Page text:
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Race Watching Tips
The crew that's making it look easy is most likely the one doing the best job. While you're watching, look for continuous, fluid motion of the rowers. The rowing motion shouldn't have a discernible end or beginning.
Synchronization. Rowers strive for perfect synchronization in the boat.
Clean catches of the oarblade. If you see a lot of splash, the oarblades aren't entering the water correctly. The catch should happen at the end of the recovery, when the hands are as far ahead of the rower as possible. Rowers who uncoil before they drop the oarblades are sacrificing speed and not getting a complete drive.
Even oarblade feathering. When the blades are brought out of the water, they should all move horizontally close to the water and at the same height. It's not easy, especially if the water is rough.
The most consistent speed. Shells don't move like a car – they're slowest at the catch, quickest at the release. The good crews time the catch at just the right moment to maintain the speed of the shell.
Rowing looks graceful, elegant and sometimes effortless when it's done well. Don't be fooled. Rowers haven't been called the world's most physically-fit athletes for nothing. A 2,000-meter rowing race demands virtually everything a human being can physically bring to an athletic competition – aerobic ability, technical talent, exceptional mental discipline, ability to utilize oxygen efficiently and in huge amounts, balance, pain tolerance, and the ability to continue to work when the body is demanding that you stop.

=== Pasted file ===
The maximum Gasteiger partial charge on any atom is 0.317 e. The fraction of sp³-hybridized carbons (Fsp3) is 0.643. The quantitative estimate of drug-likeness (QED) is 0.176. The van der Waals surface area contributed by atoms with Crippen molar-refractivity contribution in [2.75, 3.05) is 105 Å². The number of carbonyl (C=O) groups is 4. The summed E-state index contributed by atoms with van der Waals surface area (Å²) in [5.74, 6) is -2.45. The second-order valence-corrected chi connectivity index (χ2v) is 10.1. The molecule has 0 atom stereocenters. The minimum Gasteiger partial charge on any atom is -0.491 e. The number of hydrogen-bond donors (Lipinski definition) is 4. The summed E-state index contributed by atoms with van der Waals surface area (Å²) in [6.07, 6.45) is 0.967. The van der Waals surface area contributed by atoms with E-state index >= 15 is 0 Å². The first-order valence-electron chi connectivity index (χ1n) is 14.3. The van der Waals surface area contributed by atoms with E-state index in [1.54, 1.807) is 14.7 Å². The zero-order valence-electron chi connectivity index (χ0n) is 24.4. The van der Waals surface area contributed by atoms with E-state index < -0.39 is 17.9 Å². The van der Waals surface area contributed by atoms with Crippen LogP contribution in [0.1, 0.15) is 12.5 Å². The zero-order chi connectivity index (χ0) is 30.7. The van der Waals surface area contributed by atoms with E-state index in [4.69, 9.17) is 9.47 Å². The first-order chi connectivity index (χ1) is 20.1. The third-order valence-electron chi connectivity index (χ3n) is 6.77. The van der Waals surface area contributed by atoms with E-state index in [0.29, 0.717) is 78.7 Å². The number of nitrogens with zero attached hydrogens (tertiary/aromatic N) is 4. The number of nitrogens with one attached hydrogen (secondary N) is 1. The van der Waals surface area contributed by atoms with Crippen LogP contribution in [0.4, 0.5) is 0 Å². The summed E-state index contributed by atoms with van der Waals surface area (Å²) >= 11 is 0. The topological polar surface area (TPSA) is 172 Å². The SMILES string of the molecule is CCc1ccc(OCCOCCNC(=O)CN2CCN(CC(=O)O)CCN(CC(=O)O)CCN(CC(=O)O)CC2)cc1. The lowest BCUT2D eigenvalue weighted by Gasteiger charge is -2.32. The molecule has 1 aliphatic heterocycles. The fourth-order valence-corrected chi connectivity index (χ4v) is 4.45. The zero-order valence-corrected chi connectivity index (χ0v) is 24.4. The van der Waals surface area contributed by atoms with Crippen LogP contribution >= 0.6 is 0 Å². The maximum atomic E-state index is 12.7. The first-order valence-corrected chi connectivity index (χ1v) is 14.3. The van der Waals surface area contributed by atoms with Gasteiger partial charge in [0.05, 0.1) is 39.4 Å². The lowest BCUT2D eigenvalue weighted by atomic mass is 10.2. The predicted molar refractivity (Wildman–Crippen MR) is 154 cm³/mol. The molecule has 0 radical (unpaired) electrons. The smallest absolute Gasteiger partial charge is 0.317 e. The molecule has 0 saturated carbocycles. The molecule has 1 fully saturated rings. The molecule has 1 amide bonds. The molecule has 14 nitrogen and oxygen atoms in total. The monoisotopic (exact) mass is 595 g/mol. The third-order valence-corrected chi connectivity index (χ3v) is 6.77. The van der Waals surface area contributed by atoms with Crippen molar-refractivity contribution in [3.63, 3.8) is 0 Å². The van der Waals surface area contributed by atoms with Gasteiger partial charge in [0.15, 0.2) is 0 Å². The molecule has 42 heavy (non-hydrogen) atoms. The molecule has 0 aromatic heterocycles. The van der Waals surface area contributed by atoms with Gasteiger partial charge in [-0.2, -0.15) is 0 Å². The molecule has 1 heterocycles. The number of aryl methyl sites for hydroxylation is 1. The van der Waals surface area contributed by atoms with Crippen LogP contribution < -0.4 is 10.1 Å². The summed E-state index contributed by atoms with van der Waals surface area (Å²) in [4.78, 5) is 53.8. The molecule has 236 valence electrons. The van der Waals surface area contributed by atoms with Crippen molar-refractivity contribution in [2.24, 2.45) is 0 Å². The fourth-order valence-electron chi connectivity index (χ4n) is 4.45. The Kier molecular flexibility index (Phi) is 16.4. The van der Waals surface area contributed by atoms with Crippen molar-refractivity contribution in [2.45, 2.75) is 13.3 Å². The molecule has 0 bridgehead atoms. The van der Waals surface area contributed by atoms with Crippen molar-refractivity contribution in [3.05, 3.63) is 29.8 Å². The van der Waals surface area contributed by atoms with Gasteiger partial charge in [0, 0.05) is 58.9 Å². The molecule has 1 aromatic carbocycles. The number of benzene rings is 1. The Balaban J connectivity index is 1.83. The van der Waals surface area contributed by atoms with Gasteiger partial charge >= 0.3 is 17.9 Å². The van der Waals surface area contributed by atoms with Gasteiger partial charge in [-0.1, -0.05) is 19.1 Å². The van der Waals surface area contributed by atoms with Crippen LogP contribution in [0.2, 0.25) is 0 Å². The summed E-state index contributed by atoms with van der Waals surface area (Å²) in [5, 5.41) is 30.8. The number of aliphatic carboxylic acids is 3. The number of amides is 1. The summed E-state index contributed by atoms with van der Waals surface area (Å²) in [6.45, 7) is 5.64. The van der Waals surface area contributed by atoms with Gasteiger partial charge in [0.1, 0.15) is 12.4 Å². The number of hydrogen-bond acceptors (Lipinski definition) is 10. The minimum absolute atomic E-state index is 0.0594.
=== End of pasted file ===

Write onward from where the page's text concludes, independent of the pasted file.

More Race-Watching Tips
Race times can vary considerably depending upon the course and weather conditions. Tailwinds will improve times, while headwinds and crosswinds will hamper them.
If a crew "catches a crab," it means the oarblade has entered the water at an angle instead of perpendicularly. The oarblade gets caught under the surface and will slow or even stop a shell.
A "Power 10" is a call by the coxswain for 10 of the crew's best, most powerful strokes. Good coxswains read the course to know how many strokes remain for their crew to count down to the finish.
Crews are identified by their oarblade design. The
blades are red on top and blue on the bottom, with a white triangle at the tip.
It doesn't matter whether you win an Olympic medal or don't make the finals – each crew still carries their boat back to the rack.
Coxswains from first-place boats worldwide are thrown into the water by their crews.
Coxswains don't now and probably never did yell "stroke! stroke!" Similar to a jockey, their job is to implement the coach's strategy during the race, in addition to steering and letting the rowers know where they stand in the race and what they need to do to win.
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